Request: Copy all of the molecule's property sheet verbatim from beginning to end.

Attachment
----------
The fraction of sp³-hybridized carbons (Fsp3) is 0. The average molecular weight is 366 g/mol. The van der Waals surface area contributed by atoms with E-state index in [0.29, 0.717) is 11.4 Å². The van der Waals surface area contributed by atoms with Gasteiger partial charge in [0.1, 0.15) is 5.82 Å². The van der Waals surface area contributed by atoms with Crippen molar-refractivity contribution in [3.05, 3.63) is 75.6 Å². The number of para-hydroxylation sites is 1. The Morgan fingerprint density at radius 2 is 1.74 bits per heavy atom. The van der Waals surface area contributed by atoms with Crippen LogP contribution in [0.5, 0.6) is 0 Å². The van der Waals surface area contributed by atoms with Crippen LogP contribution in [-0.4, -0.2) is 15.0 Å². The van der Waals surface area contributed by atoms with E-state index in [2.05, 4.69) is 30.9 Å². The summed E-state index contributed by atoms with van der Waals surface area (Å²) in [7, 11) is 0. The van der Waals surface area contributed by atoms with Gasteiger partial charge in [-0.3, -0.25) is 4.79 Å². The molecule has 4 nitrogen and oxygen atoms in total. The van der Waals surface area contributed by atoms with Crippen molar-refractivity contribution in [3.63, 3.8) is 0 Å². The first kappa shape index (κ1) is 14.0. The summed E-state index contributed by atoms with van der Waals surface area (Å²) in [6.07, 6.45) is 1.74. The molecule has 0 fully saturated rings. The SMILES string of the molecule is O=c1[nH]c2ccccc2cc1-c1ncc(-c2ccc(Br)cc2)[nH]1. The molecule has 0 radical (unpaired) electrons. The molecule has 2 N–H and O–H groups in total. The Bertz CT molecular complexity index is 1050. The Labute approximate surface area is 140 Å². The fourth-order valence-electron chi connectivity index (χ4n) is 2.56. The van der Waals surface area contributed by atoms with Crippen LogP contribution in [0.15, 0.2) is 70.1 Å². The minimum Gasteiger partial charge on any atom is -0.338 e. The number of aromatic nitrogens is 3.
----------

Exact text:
The fraction of sp³-hybridized carbons (Fsp3) is 0. The average molecular weight is 366 g/mol. The van der Waals surface area contributed by atoms with E-state index in [0.29, 0.717) is 11.4 Å². The van der Waals surface area contributed by atoms with Gasteiger partial charge in [0.1, 0.15) is 5.82 Å². The van der Waals surface area contributed by atoms with Crippen molar-refractivity contribution in [3.05, 3.63) is 75.6 Å². The number of para-hydroxylation sites is 1. The Morgan fingerprint density at radius 2 is 1.74 bits per heavy atom. The van der Waals surface area contributed by atoms with Crippen LogP contribution in [0.5, 0.6) is 0 Å². The van der Waals surface area contributed by atoms with Crippen LogP contribution in [-0.4, -0.2) is 15.0 Å². The van der Waals surface area contributed by atoms with E-state index in [2.05, 4.69) is 30.9 Å². The summed E-state index contributed by atoms with van der Waals surface area (Å²) in [7, 11) is 0. The van der Waals surface area contributed by atoms with Gasteiger partial charge in [-0.3, -0.25) is 4.79 Å². The molecule has 4 nitrogen and oxygen atoms in total. The van der Waals surface area contributed by atoms with Crippen molar-refractivity contribution in [3.63, 3.8) is 0 Å². The first kappa shape index (κ1) is 14.0. The summed E-state index contributed by atoms with van der Waals surface area (Å²) in [6.07, 6.45) is 1.74. The molecule has 0 fully saturated rings. The SMILES string of the molecule is O=c1[nH]c2ccccc2cc1-c1ncc(-c2ccc(Br)cc2)[nH]1. The molecule has 0 radical (unpaired) electrons. The molecule has 2 N–H and O–H groups in total. The Bertz CT molecular complexity index is 1050. The Labute approximate surface area is 140 Å². The fourth-order valence-electron chi connectivity index (χ4n) is 2.56. The van der Waals surface area contributed by atoms with Crippen LogP contribution in [0.15, 0.2) is 70.1 Å². The minimum Gasteiger partial charge on any atom is -0.338 e. The number of aromatic nitrogens is 3.